Overture to the Cold War
A multimedia experience revisiting the Potsdam Conference
Between July 17 and August 2, 1945, near the end of World War II, President Harry Truman, Prime Minister Winston Churchill, and Premier Joseph Stalin, leaders of the three Allied powers, met in the Berlin suburb of Potsdam to discuss implementing Germany’s May 8 surrender.
This multimedia website, a companion to a Stuart Canin archive at the Hoover Institution Library & Archives, provides a record of a special event at Stanford University’s Bing Hall revisiting the Potsdam Conference seventy years later. We invite you to explore the Potsdam Conference from the diverse perspectives of scholars Norman Naimark, Scott Sagan, George P. Shultz, and violin virtuoso Stuart Canin, who performed a private concert at the first and only meeting between Truman and Stalin.
We invite you to experience the Potsdam Conference from the perspectives of Stanford University scholars Norman Naimark and Scott Sagan, and from the perspectives of two men whose lives were significantly affected by Potsdam: a young GI named Stuart Canin, who played a private concert at the conference and went on to become one of the great American concertmasters of his generation, and a young marine officer who would go on to become the sixtieth US secretary of state, George P. Shultz.
In July 1945, George P. Schultz was a young marine officer who had fought in the Pacific and was in the process of shipping out to Japan. Stuart Canin was a nineteen-year-old army rifleman deployed to the Eastern front in May 1945 when Germany surrendered. Canin expected to be deployed to Japan that summer; what happened to him instead is told through a short film directed by Sam Ball. A panel discussion with the Honorable George P. Shultz and Stuart Canin also includes two of Stanford’s preeminent scholars who will discuss the political, historical, and moral dimensions of the Potsdam meetings: Norman Naimark, an expert on Soviet and European history, and Scott Sagan, an expert on international security and nuclear weapons. Finally, you will hear Stuart Canin perform the musical program he played at Potsdam on July 19, 1945. The brilliant pianist Helene Wickett will accompany him, taking the place of the late army sergeant Eugene List, who played that evening.
This diverse program is intended not only to educate and entertain but also to challenge what the leaders should have done differently. Would Churchill have been able to curb Stalin had he not been voted out of office? Did Truman’s idea of bringing music to Potsdam make any difference? Was Truman justified in deciding to use two nuclear weapons on civilian populations? This online publication is made possible by the performers, Citizen Film and its staff, Eric Wakin, head of the Hoover Institution Library & Archives, Jonathan Berger, chair of Stanford’s Music Department, and the contributors listed on the About page of this site, most notably the Hewlett and Koret Foundations. The videos on this site make the content of the November 19, 2014, special event at Stanford University’s Bing Hall, as well as additional images and music, available for the benefit of scholars and future generations. Much of the original content on this website will soon comprise a physical archive at the Hoover Institution Library & Archives, where scholars will be able explore many of the documents on this website firsthand.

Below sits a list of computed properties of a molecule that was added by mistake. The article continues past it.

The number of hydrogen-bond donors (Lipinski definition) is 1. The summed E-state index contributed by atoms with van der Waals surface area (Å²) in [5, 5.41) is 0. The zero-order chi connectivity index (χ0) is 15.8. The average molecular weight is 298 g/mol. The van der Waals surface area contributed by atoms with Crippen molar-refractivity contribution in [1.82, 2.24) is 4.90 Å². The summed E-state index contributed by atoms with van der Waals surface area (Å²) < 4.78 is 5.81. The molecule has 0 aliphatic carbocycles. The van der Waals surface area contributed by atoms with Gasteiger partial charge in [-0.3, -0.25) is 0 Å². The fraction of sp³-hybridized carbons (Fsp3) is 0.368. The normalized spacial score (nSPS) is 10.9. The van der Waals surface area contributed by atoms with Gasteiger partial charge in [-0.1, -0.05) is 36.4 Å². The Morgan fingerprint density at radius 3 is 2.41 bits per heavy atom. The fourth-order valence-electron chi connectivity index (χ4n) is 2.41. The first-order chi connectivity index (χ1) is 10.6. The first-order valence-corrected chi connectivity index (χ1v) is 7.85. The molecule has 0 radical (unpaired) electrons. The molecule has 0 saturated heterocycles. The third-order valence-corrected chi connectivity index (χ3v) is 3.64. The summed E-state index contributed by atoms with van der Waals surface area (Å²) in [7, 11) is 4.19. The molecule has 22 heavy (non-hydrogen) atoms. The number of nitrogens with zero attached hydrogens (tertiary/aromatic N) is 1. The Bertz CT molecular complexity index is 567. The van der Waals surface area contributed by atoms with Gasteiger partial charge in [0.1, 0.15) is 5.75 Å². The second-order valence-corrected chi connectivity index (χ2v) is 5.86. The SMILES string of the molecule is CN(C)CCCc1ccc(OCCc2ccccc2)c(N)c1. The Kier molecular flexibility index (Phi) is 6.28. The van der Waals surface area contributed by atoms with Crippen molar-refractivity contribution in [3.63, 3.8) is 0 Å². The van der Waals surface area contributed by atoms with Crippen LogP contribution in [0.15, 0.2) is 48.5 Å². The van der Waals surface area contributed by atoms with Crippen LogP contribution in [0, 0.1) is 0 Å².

Experience the music Stuart Canin played for Truman, Churchill, and Stalin. On November 19, 2014, Stuart Canin and pianist Helene Wickett re-created the concert Canin and pianist Eugene List performed privately for the Big Three on July 19, 1945, at President Harry S. Truman’s request.
An introduction by World War II and Cold War expert Norman Naimark illuminates the significance of the Potsdam Conference. Video-recorded discussions with Stanford scholars Naimark, Scott Sagan, and George P. Shultz shed light on the negotiations at Potsdam and how the results echo in our world today.
This page documents the story of Stuart Canin. Already an accomplished violinist, he set out to fight in World War II as an eighteen-year-old GI, with his rifle and his violin on his back “because you never know.” From July 19 to July 27, 1945, he was on call at Potsdam to play his violin and “lighten the mood.”
Educators will find on this site discussion and activity guides, as well as instructions for using Citizen Film’s multimedia methodology to explore contemporary history through digital storytelling. Guides will be available for a variety of educational purposes.